In the wildcat days of pre-Beatles rock and roll, four teens from the Boston suburbs — Lennie Petze, Jimmy Petze, Ray Pizzi and Lenny Collins — separated themselves from the Beantown pack in the early 1960s with a handful of raucous, largely instrumental rockers that are fondly remembered to this day, and serve as an exciting counterpoint to the comparatively staid sounds of Freddy Cannon and the G-Clefs that dominated Kennedy-era Boston. The band members cut their teeth playing record hops in various local bands (the Rhythm Rockers, the Rainbows, the Reveleers, the Three D’s, the Hi-Fi’s) — and even getting some radio play from the likes of Arnie “Woo Woo” Ginsberg with the Rhythm Rockers’ 1960 single, “Madness” — before joining forces as the Rondels and earning the attention of New York City-based producer Bugs Bower with their version of the standard “Greensleeves” (which they titled “Shades of Green”). That single’s flip side, “Back Beat No. 1”, cracked the Top 100, landing at #66 in August 1961. the band continued to gig and cut singles — 1962’s “Meet Me At The Peppermint Lounge” was an attempt to cash in on the Twist craze — but greater success eluded the group, and the tidal wave known as Beatlemania proved to be too much to compete with, though the band (with a few line-up and name changes) soldiered on until 1968. Lennie Petze remained in the industry, eventually becoming East Coast Director of a&r for Epic Records, for whom he signed, among others, Boston and Cyndi Lauper.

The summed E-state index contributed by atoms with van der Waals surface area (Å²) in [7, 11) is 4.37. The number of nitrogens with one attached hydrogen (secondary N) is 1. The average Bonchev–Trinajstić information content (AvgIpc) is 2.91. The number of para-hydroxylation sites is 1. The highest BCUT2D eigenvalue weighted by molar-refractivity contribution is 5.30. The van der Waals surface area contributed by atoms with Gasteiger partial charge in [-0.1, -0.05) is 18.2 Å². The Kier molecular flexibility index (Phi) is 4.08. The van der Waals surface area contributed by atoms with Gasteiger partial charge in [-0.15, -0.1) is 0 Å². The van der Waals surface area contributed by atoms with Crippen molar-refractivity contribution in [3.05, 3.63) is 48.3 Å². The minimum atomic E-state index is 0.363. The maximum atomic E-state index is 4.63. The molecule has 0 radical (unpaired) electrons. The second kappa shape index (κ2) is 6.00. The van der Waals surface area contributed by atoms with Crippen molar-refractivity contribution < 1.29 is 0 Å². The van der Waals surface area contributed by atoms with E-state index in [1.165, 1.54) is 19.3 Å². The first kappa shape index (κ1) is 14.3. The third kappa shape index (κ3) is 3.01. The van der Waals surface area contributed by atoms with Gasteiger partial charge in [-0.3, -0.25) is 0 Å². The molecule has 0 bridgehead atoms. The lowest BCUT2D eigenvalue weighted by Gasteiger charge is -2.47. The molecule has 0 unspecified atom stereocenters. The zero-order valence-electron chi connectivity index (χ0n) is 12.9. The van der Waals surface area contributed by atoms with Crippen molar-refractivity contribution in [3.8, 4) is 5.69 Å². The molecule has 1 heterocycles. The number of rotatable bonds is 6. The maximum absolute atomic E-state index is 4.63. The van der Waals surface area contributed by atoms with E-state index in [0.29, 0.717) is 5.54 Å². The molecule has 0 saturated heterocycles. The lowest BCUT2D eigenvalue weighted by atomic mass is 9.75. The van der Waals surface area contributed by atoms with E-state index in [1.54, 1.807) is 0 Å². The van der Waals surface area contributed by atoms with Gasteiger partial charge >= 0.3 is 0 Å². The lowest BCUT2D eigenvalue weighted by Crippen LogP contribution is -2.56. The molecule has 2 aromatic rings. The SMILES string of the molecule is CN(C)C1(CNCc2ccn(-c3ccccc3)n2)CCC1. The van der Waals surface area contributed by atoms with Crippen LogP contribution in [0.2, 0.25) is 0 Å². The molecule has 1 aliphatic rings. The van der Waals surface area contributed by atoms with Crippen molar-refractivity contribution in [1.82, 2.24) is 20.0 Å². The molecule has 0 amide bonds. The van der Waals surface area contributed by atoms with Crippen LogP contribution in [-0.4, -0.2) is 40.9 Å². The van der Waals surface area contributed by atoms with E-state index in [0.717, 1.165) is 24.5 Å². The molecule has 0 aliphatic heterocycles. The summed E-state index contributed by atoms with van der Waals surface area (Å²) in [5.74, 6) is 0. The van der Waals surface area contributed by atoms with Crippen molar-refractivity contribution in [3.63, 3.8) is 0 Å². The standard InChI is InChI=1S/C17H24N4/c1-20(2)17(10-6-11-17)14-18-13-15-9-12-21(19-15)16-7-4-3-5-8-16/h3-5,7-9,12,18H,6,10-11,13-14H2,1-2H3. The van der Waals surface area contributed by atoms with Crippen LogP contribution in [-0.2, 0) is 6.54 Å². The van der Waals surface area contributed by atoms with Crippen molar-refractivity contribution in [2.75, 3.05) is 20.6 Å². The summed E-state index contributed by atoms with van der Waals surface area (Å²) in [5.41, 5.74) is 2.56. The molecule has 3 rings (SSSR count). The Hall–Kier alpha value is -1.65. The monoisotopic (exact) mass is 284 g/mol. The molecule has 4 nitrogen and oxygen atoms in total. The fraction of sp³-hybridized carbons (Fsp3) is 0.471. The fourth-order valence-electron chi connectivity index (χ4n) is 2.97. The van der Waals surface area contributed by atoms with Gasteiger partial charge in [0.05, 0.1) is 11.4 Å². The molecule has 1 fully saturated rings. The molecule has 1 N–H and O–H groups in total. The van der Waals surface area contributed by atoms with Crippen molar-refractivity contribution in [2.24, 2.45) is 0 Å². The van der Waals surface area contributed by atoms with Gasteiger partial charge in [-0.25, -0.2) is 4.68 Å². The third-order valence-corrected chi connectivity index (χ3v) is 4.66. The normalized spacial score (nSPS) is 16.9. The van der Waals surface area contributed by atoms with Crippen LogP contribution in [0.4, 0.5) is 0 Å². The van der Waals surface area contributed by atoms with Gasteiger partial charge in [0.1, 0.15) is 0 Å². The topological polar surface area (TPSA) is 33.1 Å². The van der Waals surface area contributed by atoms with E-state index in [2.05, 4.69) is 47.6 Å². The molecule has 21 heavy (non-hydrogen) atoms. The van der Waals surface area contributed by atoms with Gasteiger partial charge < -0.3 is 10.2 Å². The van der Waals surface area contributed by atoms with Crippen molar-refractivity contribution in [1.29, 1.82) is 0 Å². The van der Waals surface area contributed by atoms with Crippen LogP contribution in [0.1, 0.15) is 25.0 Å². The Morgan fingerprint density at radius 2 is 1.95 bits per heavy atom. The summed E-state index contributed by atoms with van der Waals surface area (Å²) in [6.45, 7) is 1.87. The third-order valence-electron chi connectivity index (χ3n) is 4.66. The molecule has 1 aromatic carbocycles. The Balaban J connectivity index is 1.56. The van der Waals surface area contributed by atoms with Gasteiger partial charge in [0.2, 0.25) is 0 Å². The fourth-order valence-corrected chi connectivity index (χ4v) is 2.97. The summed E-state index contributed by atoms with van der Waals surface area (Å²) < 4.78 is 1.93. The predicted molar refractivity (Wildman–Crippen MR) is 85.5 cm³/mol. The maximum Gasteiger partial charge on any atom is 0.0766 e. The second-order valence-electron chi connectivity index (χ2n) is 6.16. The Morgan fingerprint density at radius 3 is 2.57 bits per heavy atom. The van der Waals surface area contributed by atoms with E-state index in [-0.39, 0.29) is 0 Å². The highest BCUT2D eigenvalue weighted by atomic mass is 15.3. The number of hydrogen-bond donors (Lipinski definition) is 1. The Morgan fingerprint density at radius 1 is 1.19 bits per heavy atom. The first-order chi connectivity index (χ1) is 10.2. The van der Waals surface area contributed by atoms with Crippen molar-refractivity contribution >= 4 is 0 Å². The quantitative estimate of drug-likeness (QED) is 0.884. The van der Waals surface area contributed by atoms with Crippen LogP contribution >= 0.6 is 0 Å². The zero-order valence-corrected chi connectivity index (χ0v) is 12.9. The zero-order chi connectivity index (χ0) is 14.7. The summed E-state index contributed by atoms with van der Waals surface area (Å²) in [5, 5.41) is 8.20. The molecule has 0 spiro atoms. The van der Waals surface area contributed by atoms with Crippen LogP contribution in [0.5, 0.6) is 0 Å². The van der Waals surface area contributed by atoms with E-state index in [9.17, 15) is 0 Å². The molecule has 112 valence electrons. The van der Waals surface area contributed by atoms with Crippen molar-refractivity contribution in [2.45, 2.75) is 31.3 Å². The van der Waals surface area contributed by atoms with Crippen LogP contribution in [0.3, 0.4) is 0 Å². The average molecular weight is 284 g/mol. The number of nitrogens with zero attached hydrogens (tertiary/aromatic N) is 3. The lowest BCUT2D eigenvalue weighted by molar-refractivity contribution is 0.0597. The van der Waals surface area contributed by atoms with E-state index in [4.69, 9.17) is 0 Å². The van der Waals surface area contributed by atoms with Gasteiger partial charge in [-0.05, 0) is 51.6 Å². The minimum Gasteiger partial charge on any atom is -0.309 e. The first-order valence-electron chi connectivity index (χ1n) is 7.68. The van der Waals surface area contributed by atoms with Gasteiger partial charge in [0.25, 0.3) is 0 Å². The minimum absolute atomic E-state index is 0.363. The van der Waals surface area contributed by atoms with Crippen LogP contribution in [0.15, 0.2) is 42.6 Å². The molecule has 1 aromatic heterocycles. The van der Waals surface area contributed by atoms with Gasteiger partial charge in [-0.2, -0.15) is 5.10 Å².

(by Stephen Haag)